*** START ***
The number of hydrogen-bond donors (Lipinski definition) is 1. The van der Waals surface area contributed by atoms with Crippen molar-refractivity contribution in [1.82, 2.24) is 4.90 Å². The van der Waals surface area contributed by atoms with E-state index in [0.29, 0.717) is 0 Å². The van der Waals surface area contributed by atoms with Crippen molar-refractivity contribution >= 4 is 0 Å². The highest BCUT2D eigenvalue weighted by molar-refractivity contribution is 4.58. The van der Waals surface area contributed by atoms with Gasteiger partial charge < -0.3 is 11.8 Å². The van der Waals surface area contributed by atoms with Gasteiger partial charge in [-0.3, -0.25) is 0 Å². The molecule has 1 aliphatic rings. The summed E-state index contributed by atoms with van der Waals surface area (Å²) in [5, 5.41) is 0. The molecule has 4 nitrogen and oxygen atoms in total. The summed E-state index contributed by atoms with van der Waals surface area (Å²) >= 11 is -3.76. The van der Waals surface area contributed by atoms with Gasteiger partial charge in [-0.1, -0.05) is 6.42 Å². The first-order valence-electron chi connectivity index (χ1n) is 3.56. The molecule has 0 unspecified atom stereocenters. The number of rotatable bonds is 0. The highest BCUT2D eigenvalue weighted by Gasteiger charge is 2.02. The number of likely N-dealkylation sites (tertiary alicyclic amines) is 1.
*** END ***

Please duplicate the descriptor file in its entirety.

The number of hydrogen-bond donors (Lipinski definition) is 1. The van der Waals surface area contributed by atoms with Crippen molar-refractivity contribution in [1.82, 2.24) is 4.90 Å². The van der Waals surface area contributed by atoms with E-state index in [0.29, 0.717) is 0 Å². The van der Waals surface area contributed by atoms with Crippen molar-refractivity contribution >= 4 is 0 Å². The highest BCUT2D eigenvalue weighted by molar-refractivity contribution is 4.58. The van der Waals surface area contributed by atoms with Gasteiger partial charge < -0.3 is 11.8 Å². The van der Waals surface area contributed by atoms with Gasteiger partial charge in [-0.3, -0.25) is 0 Å². The molecule has 1 aliphatic rings. The summed E-state index contributed by atoms with van der Waals surface area (Å²) in [5, 5.41) is 0. The molecule has 4 nitrogen and oxygen atoms in total. The summed E-state index contributed by atoms with van der Waals surface area (Å²) >= 11 is -3.76. The van der Waals surface area contributed by atoms with Gasteiger partial charge in [-0.1, -0.05) is 6.42 Å². The first-order valence-electron chi connectivity index (χ1n) is 3.56. The molecule has 0 unspecified atom stereocenters. The number of rotatable bonds is 0. The highest BCUT2D eigenvalue weighted by Gasteiger charge is 2.02. The number of likely N-dealkylation sites (tertiary alicyclic amines) is 1.